The life of a medical student is undoubtedly hectic, somewhat unpredictable and very, very stressful. Why add more to your plate? Pets are smelly, for one. They also make a lot of noise, demand a lot of attention, and cost boatloads of money. Sure, you can have Fido for company, but you’ll probably be doomed to eating half stacks of ramen and mayo for the next four years! Well, maybe…but let me make the case for Fido, because I think he also has a lot to offer.
Perhaps surprisingly, a lot of students at my school own pets. I, myself, am the proud pet parent of one very sassy feline and though the decision to adopt was not an easy one, I’m super thrilled my cat is in my life. That said, cats are different from dogs which are different from fish, etc. How do you decide if a pet is right for you?
First things first: not all pets are created equally demanding. A pet rock is relatively simple to take care of, save for the occasional polishing. A fish seems pretty low maintenance at first, but don’t forget that the tank will need attention. I don’t know very many medical students with fish or pet rocks, but I digress. A cat is pretty low-key, and quite a few of my friends have taken this route. Dogs seem to be the most popular choice according to my unofficial-in-my-head poll, though obviously, dogs require the most work. Take home message? In order of demanding-ness: dog>cat>fish/hamster>pet rock. Got it? Good. Moving on.
Some really good reasons to think about before you commit:
It’s all about the money, money honey. Pets ain’t cheap. When I first adopted my cat, vet bills rang in around $600. Nadia had a spay site infection that needed treatment ASAP, and I wasn’t about to leave her hanging! A good friend of mine had a kitten with a bad hookworm infection and needed a blood transfusion, stat. I’m happy to report the kitten made it out just fine, but whew, that’s a lot to deal with. Another good friend has a puppy that had painful lymph node swelling due to an autoimmune disorder. This friend of mine had to take out extra loans to finance treatment. Bottom line? Budget ahead of time and be prepared for unexpected expenses. That said, plenty of pets are perfectly healthy all the way through. But still be prepared for supply costs!
Tick tock! Pets take time. Do you have an extra hour or two a week to take Fido to the dog park? What about time to clean Miss Kitty’s litter box? Time spent caring for your pet takes away time you could be spending somewhere else. But! Before I go ahead and talk you out of a pet, think about how rewarding this time spent can be. It goes both ways, and again, budget accordingly.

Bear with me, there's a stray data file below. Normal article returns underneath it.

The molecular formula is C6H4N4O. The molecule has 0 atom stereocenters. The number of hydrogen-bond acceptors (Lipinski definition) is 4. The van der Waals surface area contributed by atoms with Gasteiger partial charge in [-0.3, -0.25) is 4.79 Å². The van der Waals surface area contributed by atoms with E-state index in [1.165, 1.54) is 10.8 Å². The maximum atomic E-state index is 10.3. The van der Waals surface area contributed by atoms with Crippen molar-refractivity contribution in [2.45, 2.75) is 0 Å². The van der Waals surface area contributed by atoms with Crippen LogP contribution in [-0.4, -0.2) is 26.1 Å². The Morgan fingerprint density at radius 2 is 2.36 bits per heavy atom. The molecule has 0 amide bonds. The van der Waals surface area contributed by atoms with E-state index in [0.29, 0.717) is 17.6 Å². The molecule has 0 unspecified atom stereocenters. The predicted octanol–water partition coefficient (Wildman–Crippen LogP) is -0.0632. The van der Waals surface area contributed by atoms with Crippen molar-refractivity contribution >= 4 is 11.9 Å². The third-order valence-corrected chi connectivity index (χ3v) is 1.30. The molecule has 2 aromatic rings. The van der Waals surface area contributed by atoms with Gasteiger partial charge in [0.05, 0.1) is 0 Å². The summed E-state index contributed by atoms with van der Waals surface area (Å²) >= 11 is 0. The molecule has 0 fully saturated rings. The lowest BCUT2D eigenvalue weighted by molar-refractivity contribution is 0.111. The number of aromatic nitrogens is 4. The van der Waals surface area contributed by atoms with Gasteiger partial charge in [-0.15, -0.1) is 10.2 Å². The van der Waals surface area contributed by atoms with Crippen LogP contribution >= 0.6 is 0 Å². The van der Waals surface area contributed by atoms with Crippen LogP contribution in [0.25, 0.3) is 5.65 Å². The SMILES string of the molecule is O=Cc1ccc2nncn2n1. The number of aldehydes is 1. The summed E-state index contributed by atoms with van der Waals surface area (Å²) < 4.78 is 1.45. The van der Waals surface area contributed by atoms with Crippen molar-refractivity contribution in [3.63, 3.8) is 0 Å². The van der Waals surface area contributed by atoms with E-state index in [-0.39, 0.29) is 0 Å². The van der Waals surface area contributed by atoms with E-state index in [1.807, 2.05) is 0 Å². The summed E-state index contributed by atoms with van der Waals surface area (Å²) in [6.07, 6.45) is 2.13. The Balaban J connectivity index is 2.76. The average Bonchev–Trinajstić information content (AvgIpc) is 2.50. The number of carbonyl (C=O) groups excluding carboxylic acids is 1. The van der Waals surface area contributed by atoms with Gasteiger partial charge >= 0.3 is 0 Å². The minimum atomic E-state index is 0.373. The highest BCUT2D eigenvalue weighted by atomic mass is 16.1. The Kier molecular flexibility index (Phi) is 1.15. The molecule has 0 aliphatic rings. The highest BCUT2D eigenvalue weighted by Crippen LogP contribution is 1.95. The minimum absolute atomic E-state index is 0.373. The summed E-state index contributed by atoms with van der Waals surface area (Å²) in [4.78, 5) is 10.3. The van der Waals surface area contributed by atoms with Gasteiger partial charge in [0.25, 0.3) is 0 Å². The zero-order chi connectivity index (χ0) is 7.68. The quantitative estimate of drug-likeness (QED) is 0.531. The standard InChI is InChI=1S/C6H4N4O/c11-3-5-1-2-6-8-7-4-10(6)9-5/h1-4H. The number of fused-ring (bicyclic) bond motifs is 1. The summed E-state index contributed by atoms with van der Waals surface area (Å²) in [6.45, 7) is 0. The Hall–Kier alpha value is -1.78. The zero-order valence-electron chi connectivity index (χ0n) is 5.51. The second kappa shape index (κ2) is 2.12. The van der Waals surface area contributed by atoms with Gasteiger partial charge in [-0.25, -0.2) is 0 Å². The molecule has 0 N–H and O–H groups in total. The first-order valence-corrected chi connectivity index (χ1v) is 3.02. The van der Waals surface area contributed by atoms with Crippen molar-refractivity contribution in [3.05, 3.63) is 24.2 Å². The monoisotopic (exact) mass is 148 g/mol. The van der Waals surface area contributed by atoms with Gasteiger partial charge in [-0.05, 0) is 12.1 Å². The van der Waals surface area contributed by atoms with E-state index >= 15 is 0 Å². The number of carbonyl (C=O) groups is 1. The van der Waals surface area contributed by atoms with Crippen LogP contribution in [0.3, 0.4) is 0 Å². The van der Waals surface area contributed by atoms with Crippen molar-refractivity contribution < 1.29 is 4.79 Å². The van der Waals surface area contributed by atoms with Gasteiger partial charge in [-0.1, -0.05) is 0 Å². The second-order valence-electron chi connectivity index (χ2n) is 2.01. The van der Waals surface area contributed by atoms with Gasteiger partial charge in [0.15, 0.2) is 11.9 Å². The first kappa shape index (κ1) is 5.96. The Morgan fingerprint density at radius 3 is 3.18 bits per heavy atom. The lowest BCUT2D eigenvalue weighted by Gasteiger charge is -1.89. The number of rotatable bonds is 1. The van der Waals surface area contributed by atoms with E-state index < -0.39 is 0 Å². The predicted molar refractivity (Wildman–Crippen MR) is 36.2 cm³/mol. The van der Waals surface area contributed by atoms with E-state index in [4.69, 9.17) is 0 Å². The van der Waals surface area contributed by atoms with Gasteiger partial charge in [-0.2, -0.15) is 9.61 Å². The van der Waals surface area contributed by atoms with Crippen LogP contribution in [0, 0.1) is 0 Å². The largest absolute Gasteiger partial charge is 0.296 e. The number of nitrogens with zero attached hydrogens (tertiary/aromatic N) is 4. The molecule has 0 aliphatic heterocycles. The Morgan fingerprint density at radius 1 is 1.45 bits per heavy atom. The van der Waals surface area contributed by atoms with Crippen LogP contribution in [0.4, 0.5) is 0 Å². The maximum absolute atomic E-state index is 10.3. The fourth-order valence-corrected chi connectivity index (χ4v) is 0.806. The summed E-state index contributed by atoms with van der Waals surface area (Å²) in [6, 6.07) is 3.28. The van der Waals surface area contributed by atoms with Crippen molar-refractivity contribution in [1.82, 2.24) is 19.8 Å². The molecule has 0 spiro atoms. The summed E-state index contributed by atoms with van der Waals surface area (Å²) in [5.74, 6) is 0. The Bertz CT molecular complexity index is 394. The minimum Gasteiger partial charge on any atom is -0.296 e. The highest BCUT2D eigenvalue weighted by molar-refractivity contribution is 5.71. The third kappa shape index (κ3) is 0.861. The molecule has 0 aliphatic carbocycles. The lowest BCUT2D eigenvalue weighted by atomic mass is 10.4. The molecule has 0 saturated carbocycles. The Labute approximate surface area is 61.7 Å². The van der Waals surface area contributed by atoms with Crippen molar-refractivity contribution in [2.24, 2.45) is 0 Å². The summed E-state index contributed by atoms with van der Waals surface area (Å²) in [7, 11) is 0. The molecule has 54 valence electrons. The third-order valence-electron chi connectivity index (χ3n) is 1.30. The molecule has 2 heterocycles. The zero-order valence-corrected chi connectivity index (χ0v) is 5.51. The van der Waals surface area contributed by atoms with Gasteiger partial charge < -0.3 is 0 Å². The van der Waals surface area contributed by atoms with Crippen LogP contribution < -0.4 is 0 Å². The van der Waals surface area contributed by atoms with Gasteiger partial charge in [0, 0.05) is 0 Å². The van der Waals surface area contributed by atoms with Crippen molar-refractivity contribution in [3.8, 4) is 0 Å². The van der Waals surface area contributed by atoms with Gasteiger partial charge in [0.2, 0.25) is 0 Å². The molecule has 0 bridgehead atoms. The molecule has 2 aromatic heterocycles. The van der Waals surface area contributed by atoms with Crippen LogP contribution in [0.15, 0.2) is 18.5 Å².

What about holiday breaks? What do you do with Fido when you want to go home for Christmas, or to Sandy Beach Somewhere for Spring Break? I had to take Nadia with me all the way to Boston from Texas this winter break because it was too expensive to hire a pet sitter. On the bright side, she got to meet my family and I felt a lot more relaxed knowing she was safe with me.
That’s a lot to consider, so why even get a pet in the first place?
Sometimes, it is nice to just have someone to come home to. And roommates don’t count, because who wants the drama of that. People do not make good pets. Sure my cat can’t pay rent, but she doesn’t argue with me about what temperature to set the apartment at.
Having this sort of responsibility is a good thing. If you can manage to not kill your pet rock, then hey, you have proven that you are capable of caring for something other than yourself. Being a pet parent takes patience, dedication, and compassion – traits that are all super important in good doctors.
Stress relief! When you are playing with Fido, feeding Fido, heck, even cleaning up after Fido, you are doing something productive that will take your mind off of the everyday stress of school.
I must admit (as if you didn’t already know) that I am pro-pet. If my unwavering logic and witty charm have not convinced you that a pet (or two) is the way to go, then that’s totally fine – pets are not for everyone. But if you do have the slightest inkling that this may be something you want, then rest assured knowing that you are not alone. Medical school is undoubtedly stressful, but having a companion there to share the ride with is a wonderful thing.
Do you have a pet? If yes, have you found it to be a comfort or additional stress?
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All of the opinions expressed here are the author’s and hers alone, and do not represent necessarily those of Kaplan or its employees.